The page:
On a basic level, this means you wouldn’t have to hunt for a sweet spot with your finger to unlock it. I’ll take it. If you’re doubly concerned about security though, that extra space also means you could set the phone to require two simultaneous fingerprints to unlock it. The spokesperson showing me the phone mentioned a married couple both authenticating a document on the phone as a potential use case, but since Vivo hasn’t had many conversations about the technology with possible partners, I wouldn’t count on seeing that anytime soon. Oh, and there’s another rub, too: at this point, the phone doesn’t seem particularly great at identifying fingerprints. It often took multiple tries to unlock the phone with a finger in the sweet zone, even though it’s supposed to work no matter which way your finger is oriented.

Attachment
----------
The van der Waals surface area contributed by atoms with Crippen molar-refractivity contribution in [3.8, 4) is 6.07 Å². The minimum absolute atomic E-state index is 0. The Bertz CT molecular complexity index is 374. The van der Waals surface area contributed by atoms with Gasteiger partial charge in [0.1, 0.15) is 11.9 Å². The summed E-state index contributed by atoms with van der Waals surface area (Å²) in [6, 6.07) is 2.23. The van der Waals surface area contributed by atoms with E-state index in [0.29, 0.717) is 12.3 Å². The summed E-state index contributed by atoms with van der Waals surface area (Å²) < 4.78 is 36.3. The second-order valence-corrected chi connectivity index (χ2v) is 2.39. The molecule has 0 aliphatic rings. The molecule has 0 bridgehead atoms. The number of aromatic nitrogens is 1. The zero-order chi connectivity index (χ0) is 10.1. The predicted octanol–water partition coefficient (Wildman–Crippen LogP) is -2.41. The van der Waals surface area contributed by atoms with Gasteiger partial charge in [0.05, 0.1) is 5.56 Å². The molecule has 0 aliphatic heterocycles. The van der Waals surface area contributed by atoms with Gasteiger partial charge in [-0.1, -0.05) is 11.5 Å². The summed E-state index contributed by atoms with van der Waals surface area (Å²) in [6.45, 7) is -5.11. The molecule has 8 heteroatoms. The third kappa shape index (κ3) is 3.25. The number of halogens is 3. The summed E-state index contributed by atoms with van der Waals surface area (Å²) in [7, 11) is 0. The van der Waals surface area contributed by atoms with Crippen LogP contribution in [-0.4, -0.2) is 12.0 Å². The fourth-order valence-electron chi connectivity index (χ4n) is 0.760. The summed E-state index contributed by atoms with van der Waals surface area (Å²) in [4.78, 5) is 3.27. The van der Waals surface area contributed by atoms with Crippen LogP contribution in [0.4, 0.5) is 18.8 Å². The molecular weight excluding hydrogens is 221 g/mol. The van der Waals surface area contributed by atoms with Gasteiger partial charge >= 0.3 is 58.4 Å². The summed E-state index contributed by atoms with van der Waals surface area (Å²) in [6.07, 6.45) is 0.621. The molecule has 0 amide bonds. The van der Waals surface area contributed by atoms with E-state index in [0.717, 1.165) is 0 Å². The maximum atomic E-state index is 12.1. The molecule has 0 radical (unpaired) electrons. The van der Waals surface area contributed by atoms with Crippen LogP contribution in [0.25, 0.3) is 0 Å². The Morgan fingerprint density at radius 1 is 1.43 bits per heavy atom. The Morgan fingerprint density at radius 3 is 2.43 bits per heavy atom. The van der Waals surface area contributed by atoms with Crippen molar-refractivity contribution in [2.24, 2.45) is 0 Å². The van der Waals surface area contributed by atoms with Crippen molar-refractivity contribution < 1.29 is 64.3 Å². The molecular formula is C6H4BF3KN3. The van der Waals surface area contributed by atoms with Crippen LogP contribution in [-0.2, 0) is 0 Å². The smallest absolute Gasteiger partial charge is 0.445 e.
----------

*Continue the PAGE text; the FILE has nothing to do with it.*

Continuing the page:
That the APEX doesn’t really work the way it’s supposed to is no surprise. There’s no guarantee that Vivo will even work on this concept after it leaves MWC, let alone produce it in mass quantities. If the APEX ultimately remains a technically neat lark, I’m OK with that — for the industry to move forward, people have to be out there, doing the weird stuff and seeing what works. For now, I’m glad that at least some of those people work at Vivo.

Catch up on the latest news from MWC 2018 right here.

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